Who knew teachers could be so interesting?

English teacher Anatoly Alexeeff writes original songs on his guitar and has played many different bands. photo by Mauricio Vargas

Brandon Chin

Staff Writer

Cal High is full of unique teachers who have interesting lives outside of school few students know about.

With hobbies ranging from worldwide travel to polishing rocks to playing the guitar, some Cal teachers just don’t live the normal life.
Spanish teacher Jamie Brindley and history teacher John Chilcott were first brought together by their love for traveling.

When the two first began dating, Brindley was about to take a trip around the world and Chilcott was heading to Turkey and Europe for the summer.

After they married in 2006, their love for travel has taken them to many places around the globe.

“ I have traveled to all seven continents,” Brindley bragged, knowing Chicott has yet to visit Africa or Antarctica.

Chilcott enjoys visiting historical sites during their travels while Brindley enjoys eating different foods, and seeing many cultural lifestyles.
Brindley loves traveling to Spanish-speaking countries. Just last Christmas the two spent their holiday in Spain.

While traveling can be expensive, Chilcott and Brindley said that they can afford these extravagant trips because they make traveling a priority. The two would rather save for a trip than buy material goods.

“We base a lot of our trips on friends that live in other countries,” said Chilcott.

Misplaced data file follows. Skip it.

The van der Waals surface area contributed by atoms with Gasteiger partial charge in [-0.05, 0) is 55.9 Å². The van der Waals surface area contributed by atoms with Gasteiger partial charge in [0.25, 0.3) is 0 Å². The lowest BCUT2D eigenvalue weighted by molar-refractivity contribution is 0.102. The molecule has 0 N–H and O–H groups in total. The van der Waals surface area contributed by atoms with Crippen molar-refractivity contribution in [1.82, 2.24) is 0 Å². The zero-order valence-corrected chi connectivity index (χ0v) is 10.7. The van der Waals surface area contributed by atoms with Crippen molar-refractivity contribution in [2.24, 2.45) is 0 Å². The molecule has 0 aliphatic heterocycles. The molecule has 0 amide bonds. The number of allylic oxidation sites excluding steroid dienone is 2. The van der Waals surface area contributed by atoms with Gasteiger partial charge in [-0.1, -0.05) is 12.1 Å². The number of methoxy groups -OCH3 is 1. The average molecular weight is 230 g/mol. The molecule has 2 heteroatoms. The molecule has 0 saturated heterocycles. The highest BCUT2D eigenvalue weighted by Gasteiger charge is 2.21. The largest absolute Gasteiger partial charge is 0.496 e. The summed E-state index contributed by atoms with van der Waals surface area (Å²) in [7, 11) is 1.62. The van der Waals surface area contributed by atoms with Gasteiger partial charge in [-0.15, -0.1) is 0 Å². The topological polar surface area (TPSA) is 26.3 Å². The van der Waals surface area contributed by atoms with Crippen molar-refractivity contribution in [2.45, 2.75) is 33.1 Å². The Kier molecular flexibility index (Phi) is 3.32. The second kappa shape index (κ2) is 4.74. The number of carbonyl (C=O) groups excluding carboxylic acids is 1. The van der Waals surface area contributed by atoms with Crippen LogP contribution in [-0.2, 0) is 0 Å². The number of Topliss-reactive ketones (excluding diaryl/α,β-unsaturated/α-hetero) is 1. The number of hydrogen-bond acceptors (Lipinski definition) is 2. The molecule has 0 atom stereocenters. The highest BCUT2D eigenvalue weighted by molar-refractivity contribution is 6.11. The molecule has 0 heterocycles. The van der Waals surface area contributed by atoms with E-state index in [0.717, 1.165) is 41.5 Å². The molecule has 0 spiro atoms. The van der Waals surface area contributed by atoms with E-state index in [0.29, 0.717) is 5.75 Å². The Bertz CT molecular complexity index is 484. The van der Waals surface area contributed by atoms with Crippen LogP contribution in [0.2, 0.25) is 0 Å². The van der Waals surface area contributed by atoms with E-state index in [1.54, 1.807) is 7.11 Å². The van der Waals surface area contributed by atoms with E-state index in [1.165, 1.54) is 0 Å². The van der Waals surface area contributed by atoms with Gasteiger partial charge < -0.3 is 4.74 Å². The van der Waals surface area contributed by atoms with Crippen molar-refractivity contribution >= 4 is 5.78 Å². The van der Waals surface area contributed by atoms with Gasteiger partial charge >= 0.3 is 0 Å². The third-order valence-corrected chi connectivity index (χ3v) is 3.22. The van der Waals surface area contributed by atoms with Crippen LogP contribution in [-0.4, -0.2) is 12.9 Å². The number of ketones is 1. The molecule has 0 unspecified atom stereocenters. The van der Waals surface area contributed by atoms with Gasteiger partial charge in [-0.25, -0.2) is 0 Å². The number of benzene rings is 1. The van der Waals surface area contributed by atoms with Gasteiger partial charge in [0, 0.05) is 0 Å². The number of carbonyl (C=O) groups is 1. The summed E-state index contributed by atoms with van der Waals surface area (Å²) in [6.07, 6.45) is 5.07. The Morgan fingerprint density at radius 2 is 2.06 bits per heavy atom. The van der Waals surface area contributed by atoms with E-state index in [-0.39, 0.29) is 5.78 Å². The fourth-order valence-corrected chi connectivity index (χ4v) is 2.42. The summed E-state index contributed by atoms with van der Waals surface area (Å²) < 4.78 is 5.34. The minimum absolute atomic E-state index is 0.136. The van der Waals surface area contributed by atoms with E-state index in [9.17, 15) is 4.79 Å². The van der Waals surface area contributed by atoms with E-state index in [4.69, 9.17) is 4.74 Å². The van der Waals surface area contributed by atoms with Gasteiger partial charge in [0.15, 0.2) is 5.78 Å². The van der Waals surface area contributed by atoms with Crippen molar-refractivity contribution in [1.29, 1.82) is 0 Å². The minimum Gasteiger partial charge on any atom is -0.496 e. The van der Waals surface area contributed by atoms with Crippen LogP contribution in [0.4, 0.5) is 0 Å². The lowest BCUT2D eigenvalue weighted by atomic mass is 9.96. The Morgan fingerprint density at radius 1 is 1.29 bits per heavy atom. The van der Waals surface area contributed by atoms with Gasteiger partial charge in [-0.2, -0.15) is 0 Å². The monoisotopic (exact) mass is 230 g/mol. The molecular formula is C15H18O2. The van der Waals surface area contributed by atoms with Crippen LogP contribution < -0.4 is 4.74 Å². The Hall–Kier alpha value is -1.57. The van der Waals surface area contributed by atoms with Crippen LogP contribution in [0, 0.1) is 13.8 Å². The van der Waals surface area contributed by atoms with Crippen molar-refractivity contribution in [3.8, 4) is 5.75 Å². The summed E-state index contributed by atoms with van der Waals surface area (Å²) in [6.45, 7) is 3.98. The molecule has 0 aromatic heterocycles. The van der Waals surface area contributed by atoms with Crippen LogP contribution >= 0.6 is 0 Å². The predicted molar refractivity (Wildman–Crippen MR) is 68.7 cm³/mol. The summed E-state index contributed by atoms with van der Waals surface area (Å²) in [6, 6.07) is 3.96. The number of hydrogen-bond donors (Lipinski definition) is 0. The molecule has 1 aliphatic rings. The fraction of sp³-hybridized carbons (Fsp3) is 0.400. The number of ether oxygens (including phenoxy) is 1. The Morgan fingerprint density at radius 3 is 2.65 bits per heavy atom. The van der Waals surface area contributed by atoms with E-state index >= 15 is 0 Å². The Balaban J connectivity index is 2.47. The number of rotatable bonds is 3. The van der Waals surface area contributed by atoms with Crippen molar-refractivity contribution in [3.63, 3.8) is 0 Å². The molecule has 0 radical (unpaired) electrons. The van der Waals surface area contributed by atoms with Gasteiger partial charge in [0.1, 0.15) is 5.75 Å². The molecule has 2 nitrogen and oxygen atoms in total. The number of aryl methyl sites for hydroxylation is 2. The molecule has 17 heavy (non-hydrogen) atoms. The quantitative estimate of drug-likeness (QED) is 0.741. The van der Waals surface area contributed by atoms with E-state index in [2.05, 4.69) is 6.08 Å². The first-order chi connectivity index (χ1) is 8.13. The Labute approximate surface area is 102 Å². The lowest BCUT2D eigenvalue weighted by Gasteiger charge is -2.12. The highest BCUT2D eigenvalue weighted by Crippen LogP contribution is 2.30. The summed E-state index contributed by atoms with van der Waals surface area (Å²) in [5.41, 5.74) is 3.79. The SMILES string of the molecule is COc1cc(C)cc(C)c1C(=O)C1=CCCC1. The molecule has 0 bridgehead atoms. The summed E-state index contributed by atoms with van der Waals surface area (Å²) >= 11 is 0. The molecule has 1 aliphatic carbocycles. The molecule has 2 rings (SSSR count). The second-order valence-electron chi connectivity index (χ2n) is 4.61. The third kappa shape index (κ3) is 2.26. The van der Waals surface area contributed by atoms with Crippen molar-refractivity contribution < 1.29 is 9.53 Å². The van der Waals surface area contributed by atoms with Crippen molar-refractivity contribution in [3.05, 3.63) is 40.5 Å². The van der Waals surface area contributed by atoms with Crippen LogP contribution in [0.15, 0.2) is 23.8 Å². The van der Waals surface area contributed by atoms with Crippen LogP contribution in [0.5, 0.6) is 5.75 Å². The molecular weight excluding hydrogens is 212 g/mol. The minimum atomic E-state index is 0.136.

Traveling to visit friends saves money since they don’t have to worry about paying for a place to stay. In fact, the next trip they are taking is to visit a friend who lives in the British Virgin Islands.

“A little bit of sun and fun,” said Chilcott of the upcoming vacation.

Though the travels are fun, they also help the two realize how fortunate they are at home.

“It makes me appreciate how much I have in the U.S.,” says Brindley.

Although not a world travler, musically gifted English teacher Anatoly Alexeeff also stands out among Cal’s staff as a self-taught guitar player.

After learing to play in college from the Internet, Alexeeff, now plays a variety of music, ranging from indie rock to folk music to blues.

“What inspires me most about playing the guitar is that it is a way to express myself which doesn’t have any guidelines,” said Alexeeff.

He has always found that listening to music can help him brainstorm ideas for new songs. Having played in bands in the past, Alexeeff enjoys performing and recording his own original songs, singing along while he plays.

“I was kind of surprised,” said senior Ihla Larson, who has heard Alexeeff perform in class. “He can certainly carry a tune.”

With a true love for music, and quick fingers, Alexeeff shares his talent with students and concertgoers alike.

While Alexeeff has a more popular hobby, history teacher Kelly McCoy has a obscure one. She loves rocks.

Though many people never take the time to look at the details and textures in stones, McCoy always has time for rocks. She has been a member of the Castro Valley Gem and Rock Society for five years, and attends weekly meetings.

McCoy has always loved rocks but never knew how much beauty one could have until she went to a gem show in Concord and saw a man polishing petrified wood.

From that moment, McCoy knew that polishing rocks was something she wanted to do.

“(Her rocks are) something she’s very passionate about,” said Blake Daylor, a senior in McCoy’s economics class.

McCoy polishes her rocks at the society, which gets its supply of rare and extraordinary rocks through generous donations from other lifelong collectors.

Although she is not like most rock collectors, McCoy has loved rocks since the day she was born, and has found a way to turn that into a hobby.

Staff writer Haley LeDuc contributed to this story.